HOUSTON -- (July 27, 2009) -- New video showing the atom-by-atom growth of carbon nanotubes reveals they rotate as they grow, much like the halting motion of a mechanical clock's second hand. Published online this month by researchers at France's Universit Lyon1/CNRS and Houston's Rice University, the research provides the first experimental evidence of how individual carbon atoms are added to growing nanotubes.
"The key issue for realizing the potential of carbon nanotubes has always been better control of their growth," said team lead Stephen Purcell of the Universit Lyon1/CNRS. "Our findings offer new insights for better measurement, modeling and control of nanotube growth."
Carbon nanotubes are long, hollow cylinders of pure carbon. They are hair-like in shape but are about 100,000 times smaller than human hair. They are also about six times stronger than steel, conduct electricity as well as copper and are almost impervious to radiation and chemical destruction. As a result, scientists are keen to use them in superstrong, "smart" materials, but they need to better understand how to produce them.
"The images from Dr. Purcell's lab show the atom-by-atom 'self assembly' of a nanotube," said Rice co-author Boris Yakobson, professor in mechanical engineering and materials science and of chemistry. "The video offers compelling evidence of the rotational motion that accompanies nanotube growth. It brings to mind Galileo's famous quote, 'And yet, it does turn.'"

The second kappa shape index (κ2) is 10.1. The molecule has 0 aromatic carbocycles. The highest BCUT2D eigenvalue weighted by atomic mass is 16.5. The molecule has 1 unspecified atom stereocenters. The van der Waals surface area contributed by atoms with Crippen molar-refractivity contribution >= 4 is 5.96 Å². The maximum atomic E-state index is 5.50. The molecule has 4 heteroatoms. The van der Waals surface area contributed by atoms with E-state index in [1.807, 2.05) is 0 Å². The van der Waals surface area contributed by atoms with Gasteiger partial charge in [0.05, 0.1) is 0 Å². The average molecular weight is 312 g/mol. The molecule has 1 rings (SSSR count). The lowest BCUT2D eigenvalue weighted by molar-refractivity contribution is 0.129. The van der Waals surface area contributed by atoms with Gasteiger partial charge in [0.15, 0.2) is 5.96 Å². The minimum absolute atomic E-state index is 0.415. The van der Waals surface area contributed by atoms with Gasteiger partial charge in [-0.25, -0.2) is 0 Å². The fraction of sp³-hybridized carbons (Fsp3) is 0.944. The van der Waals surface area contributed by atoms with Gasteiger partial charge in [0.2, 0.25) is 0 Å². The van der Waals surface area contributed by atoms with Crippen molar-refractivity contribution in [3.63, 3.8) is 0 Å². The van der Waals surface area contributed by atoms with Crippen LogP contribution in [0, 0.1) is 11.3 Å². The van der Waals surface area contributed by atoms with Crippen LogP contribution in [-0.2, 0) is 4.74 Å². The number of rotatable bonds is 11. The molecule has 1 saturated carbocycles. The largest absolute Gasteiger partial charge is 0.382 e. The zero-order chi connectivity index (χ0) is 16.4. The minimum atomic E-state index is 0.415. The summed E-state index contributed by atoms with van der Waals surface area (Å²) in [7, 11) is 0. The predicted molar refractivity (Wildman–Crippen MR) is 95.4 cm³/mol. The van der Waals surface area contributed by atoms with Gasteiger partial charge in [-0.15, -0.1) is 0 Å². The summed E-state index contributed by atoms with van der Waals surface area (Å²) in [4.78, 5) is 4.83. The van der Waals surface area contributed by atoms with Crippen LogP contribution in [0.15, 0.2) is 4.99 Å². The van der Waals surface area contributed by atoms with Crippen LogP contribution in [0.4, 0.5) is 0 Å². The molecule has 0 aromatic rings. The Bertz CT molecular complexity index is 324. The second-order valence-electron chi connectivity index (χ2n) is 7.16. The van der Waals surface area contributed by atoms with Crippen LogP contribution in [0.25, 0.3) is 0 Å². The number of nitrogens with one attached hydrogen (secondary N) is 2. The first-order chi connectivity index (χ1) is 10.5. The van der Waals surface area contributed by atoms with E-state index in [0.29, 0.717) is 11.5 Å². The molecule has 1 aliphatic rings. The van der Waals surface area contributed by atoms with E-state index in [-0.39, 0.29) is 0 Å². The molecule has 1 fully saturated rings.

In February, Yakobson offered a new theory suggesting that nanotubes grow like tiny, woven tapestries, with new atoms attaching to twisting atomic threads. The new video appears to support the theory, indicating that atoms are added in pairs as the tube spins and grows.
To create the images, Purcell's team at LPMCN (Laboratoire de Physique de la Matire Condense et Nanostructures) used a field emission microscope (FEM). A few atoms of metal catalyst were place
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